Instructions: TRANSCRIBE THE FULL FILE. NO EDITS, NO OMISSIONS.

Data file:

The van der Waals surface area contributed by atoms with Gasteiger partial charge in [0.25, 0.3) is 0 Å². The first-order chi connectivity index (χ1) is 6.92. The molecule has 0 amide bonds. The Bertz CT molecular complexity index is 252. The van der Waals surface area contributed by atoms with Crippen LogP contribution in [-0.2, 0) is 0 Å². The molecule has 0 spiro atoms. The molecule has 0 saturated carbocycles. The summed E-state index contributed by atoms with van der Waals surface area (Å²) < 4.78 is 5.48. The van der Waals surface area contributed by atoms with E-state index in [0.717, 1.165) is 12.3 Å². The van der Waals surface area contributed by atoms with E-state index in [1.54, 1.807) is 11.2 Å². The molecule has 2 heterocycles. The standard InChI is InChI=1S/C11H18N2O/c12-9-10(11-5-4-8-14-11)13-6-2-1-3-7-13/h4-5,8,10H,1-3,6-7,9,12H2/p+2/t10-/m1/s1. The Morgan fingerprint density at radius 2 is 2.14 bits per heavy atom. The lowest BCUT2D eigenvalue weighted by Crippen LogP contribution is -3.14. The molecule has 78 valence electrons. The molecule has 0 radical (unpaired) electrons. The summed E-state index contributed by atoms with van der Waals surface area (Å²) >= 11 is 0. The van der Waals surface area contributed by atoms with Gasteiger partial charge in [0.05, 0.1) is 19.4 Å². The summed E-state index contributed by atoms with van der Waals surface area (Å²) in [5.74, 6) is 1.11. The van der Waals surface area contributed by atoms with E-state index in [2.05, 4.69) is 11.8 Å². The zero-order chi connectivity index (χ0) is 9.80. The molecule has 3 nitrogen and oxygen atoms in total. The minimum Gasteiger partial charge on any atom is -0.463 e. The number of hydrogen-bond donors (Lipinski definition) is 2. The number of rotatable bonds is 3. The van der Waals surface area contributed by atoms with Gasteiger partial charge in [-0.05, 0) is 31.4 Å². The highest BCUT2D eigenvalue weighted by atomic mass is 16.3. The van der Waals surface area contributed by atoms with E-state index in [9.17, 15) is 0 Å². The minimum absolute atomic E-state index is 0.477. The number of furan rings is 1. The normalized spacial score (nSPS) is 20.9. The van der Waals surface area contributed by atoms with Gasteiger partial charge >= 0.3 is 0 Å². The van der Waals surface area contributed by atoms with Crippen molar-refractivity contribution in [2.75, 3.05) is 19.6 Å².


The van der Waals surface area contributed by atoms with Gasteiger partial charge in [0.25, 0.3) is 0 Å². The first-order chi connectivity index (χ1) is 6.92. The molecule has 0 amide bonds. The Bertz CT molecular complexity index is 252. The van der Waals surface area contributed by atoms with Crippen LogP contribution in [-0.2, 0) is 0 Å². The molecule has 0 spiro atoms. The molecule has 0 saturated carbocycles. The summed E-state index contributed by atoms with van der Waals surface area (Å²) < 4.78 is 5.48. The van der Waals surface area contributed by atoms with E-state index in [0.717, 1.165) is 12.3 Å². The van der Waals surface area contributed by atoms with E-state index in [1.54, 1.807) is 11.2 Å². The molecule has 2 heterocycles. The standard InChI is InChI=1S/C11H18N2O/c12-9-10(11-5-4-8-14-11)13-6-2-1-3-7-13/h4-5,8,10H,1-3,6-7,9,12H2/p+2/t10-/m1/s1. The Morgan fingerprint density at radius 2 is 2.14 bits per heavy atom. The lowest BCUT2D eigenvalue weighted by Crippen LogP contribution is -3.14. The molecule has 78 valence electrons. The molecule has 0 radical (unpaired) electrons. The summed E-state index contributed by atoms with van der Waals surface area (Å²) >= 11 is 0. The van der Waals surface area contributed by atoms with Gasteiger partial charge in [0.05, 0.1) is 19.4 Å². The summed E-state index contributed by atoms with van der Waals surface area (Å²) in [5.74, 6) is 1.11. The van der Waals surface area contributed by atoms with E-state index in [2.05, 4.69) is 11.8 Å². The zero-order chi connectivity index (χ0) is 9.80. The molecule has 3 nitrogen and oxygen atoms in total. The minimum Gasteiger partial charge on any atom is -0.463 e. The number of hydrogen-bond donors (Lipinski definition) is 2. The number of rotatable bonds is 3. The van der Waals surface area contributed by atoms with Gasteiger partial charge in [-0.05, 0) is 31.4 Å². The highest BCUT2D eigenvalue weighted by atomic mass is 16.3. The van der Waals surface area contributed by atoms with E-state index in [9.17, 15) is 0 Å². The minimum absolute atomic E-state index is 0.477. The number of furan rings is 1. The normalized spacial score (nSPS) is 20.9. The van der Waals surface area contributed by atoms with Gasteiger partial charge >= 0.3 is 0 Å². The van der Waals surface area contributed by atoms with Crippen molar-refractivity contribution in [2.75, 3.05) is 19.6 Å².